By Kellen Browning,
The Davis High men’s basketball team (4-3) withstood a strong defensive effort from powerhouse Marina High School (9-2) and emerged with a 58-48 victory in its first home game of the season on Thursday, Dec. 17. The first-round win earned the host Blue Devils a spot in the championship bracket of the Les Curry Invitational Tournament.
DHS, which entered Thursday night’s contest averaging 90.3 points per game (third in the nation), was held to a season-low 58 points and went just 14 of 52 from the three-point line. However, the Devils managed to hold off a fourth-quarter Vikings comeback thanks to strong play by senior Ryan Kreidler (13 points and three steals) and improved shooting from deep in the final period.
The Devils led 18-11 after the first quarter and 33-22 at the half thanks to senior Glen Welch’s second-quarter buzzer beater (Welch led DHS with 14 points), but the Vikings never fell too far behind. After several DHS turnovers, Marina trailed by just two points with about seven minutes left in the fourth quarter. Feeling the pressure, the Devils sped their already-quick pace up even more.
After sinking two free throws, Kreidler snatched the ball from a Viking player on the following possession. Moments later, senior Tommy McTygue drained a three-pointer and the Devils regained the momentum with a 52-42 lead; the Vikings never threatened again.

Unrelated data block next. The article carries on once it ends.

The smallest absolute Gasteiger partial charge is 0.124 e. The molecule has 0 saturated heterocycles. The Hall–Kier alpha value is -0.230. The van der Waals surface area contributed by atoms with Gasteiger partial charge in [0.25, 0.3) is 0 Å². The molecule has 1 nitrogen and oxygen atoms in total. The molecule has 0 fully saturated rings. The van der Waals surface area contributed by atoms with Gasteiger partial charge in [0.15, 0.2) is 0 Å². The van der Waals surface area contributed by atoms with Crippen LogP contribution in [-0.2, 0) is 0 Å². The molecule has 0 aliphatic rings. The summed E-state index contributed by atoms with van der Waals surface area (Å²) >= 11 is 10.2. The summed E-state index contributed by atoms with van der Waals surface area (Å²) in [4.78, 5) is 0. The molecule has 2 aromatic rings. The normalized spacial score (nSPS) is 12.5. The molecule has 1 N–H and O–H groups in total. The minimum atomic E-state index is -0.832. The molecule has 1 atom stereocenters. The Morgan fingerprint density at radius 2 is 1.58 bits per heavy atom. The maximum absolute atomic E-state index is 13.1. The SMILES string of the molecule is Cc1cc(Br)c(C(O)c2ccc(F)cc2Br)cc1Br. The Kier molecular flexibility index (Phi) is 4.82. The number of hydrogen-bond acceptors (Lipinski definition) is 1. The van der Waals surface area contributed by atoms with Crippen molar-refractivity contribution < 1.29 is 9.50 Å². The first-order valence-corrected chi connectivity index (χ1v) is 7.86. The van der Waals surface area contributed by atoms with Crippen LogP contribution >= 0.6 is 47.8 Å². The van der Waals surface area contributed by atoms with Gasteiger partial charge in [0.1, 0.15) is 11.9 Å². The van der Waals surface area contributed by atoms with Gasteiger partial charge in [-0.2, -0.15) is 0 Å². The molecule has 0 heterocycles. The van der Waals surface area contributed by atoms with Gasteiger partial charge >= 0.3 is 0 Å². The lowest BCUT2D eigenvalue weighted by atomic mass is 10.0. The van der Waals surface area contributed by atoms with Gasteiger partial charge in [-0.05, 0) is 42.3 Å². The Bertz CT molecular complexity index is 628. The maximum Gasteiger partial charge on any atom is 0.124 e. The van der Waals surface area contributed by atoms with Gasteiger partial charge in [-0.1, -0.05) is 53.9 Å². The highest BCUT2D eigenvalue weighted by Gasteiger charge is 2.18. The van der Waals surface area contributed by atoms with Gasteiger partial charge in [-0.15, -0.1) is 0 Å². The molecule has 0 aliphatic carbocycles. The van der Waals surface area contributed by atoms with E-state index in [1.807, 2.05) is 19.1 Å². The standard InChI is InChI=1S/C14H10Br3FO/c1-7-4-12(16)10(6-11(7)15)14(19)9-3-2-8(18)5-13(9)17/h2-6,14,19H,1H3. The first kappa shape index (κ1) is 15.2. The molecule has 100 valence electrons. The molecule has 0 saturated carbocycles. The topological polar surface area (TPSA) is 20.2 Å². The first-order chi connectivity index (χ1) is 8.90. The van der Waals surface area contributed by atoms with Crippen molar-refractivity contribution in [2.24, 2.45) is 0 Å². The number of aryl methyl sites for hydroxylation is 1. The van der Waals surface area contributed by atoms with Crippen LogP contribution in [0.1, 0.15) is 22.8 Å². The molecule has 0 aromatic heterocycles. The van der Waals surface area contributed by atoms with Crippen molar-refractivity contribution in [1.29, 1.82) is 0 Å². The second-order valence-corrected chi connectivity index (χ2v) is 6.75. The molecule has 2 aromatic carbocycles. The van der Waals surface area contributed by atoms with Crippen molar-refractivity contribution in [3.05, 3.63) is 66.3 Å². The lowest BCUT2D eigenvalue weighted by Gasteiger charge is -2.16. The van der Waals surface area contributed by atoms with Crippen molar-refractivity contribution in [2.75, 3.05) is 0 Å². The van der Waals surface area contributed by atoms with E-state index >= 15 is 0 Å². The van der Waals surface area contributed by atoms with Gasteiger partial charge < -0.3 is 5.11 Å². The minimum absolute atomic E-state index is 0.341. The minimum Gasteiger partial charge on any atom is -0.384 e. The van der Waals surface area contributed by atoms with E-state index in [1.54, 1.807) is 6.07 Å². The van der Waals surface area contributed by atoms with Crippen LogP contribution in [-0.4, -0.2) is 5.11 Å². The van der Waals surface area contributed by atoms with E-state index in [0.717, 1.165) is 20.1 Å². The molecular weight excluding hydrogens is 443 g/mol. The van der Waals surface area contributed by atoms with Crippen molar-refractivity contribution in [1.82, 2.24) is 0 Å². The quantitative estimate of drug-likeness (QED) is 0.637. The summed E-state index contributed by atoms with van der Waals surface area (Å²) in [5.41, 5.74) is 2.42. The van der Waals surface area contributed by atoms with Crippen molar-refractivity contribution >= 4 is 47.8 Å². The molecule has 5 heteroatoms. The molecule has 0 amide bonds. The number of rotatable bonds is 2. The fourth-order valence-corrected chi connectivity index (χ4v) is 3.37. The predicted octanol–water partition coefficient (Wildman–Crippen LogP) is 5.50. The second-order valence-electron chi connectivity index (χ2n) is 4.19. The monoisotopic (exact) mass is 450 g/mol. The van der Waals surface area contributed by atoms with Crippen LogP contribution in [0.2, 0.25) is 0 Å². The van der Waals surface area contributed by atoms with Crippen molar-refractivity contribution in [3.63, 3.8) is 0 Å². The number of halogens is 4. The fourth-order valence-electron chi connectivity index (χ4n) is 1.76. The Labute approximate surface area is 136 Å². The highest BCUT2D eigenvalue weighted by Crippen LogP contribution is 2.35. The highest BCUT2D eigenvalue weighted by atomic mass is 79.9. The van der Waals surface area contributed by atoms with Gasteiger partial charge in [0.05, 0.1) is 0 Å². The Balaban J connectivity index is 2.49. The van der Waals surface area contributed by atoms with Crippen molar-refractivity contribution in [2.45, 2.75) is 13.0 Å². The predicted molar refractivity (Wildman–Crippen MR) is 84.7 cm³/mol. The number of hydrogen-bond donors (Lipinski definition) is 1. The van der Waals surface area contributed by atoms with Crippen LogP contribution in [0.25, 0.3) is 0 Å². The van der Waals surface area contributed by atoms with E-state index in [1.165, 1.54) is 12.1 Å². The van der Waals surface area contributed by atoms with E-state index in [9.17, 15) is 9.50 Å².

Marina, which traveled from Southern California to attend the Les Curry tournament, lost senior Buzz Stafford to injury with 1:21 left in the second quarter. Stafford, who leads the Vikings with 18.1 points per game, limped off the court after a hard fall and did not return to the game.
Devil head coach Dan Gonzalez said Marina’s defense forced the Devils to adjust mid-game, which led to the high number of three-point attempts.
Thursday’s win sets the Devils up for a second-round rematch at 8:30 p.m. on Friday, Dec. 18 against Rodriguez, a team DHS beat 92-62 in the season opener on Nov. 30. However, Gonzalez expects a more difficult match-up this time around. The winner of that game will play Saturday afternoon for the tournament title.
And despite the poor shooting night, Kreidler remains confident in his team’s style of play and chances of winning the tournament going forward.
Valentine’s Day website design
(Published on Feb. 14, 2016)
About: To accompany the popular #HUBlove Twitter campaign (social media explained under “Entrepreneurship”), I led the temporary Valentine’s Day website redesign.